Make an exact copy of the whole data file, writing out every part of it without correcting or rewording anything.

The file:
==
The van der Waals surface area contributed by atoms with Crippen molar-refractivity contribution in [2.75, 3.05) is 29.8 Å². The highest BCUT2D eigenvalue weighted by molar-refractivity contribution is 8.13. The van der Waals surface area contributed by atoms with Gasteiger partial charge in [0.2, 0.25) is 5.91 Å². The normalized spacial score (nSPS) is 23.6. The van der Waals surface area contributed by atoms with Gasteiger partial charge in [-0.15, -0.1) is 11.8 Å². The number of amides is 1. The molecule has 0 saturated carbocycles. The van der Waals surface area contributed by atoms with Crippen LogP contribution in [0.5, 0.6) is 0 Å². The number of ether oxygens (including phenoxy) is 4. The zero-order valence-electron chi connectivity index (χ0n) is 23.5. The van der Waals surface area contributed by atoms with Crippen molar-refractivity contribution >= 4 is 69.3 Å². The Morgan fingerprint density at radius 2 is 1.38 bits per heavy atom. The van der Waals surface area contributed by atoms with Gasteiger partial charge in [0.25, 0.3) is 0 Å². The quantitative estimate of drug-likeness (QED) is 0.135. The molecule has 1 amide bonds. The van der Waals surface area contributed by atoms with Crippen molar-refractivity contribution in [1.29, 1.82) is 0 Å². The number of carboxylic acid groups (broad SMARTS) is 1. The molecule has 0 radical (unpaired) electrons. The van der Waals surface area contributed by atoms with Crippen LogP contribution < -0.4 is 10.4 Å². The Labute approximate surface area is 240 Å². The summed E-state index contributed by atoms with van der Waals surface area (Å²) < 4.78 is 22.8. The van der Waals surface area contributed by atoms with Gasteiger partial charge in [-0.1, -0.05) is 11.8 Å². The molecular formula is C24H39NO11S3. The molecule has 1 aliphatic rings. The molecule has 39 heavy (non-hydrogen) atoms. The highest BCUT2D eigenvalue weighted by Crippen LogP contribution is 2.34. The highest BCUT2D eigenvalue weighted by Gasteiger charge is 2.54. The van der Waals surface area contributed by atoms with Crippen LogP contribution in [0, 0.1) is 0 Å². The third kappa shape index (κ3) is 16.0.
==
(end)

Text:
The van der Waals surface area contributed by atoms with Crippen molar-refractivity contribution in [2.75, 3.05) is 29.8 Å². The highest BCUT2D eigenvalue weighted by molar-refractivity contribution is 8.13. The van der Waals surface area contributed by atoms with Gasteiger partial charge in [0.2, 0.25) is 5.91 Å². The normalized spacial score (nSPS) is 23.6. The van der Waals surface area contributed by atoms with Gasteiger partial charge in [-0.15, -0.1) is 11.8 Å². The number of amides is 1. The molecule has 0 saturated carbocycles. The van der Waals surface area contributed by atoms with Crippen LogP contribution in [0.5, 0.6) is 0 Å². The number of ether oxygens (including phenoxy) is 4. The zero-order valence-electron chi connectivity index (χ0n) is 23.5. The van der Waals surface area contributed by atoms with Crippen molar-refractivity contribution >= 4 is 69.3 Å². The Morgan fingerprint density at radius 2 is 1.38 bits per heavy atom. The van der Waals surface area contributed by atoms with Gasteiger partial charge in [0.25, 0.3) is 0 Å². The quantitative estimate of drug-likeness (QED) is 0.135. The molecule has 1 amide bonds. The van der Waals surface area contributed by atoms with Crippen molar-refractivity contribution in [1.29, 1.82) is 0 Å². The number of carboxylic acid groups (broad SMARTS) is 1. The molecule has 0 radical (unpaired) electrons. The van der Waals surface area contributed by atoms with Crippen LogP contribution < -0.4 is 10.4 Å². The Labute approximate surface area is 240 Å². The summed E-state index contributed by atoms with van der Waals surface area (Å²) < 4.78 is 22.8. The van der Waals surface area contributed by atoms with Gasteiger partial charge in [-0.1, -0.05) is 11.8 Å². The molecular formula is C24H39NO11S3. The molecule has 1 aliphatic rings. The molecule has 39 heavy (non-hydrogen) atoms. The highest BCUT2D eigenvalue weighted by Crippen LogP contribution is 2.34. The highest BCUT2D eigenvalue weighted by Gasteiger charge is 2.54. The van der Waals surface area contributed by atoms with Crippen LogP contribution in [0, 0.1) is 0 Å². The third kappa shape index (κ3) is 16.0.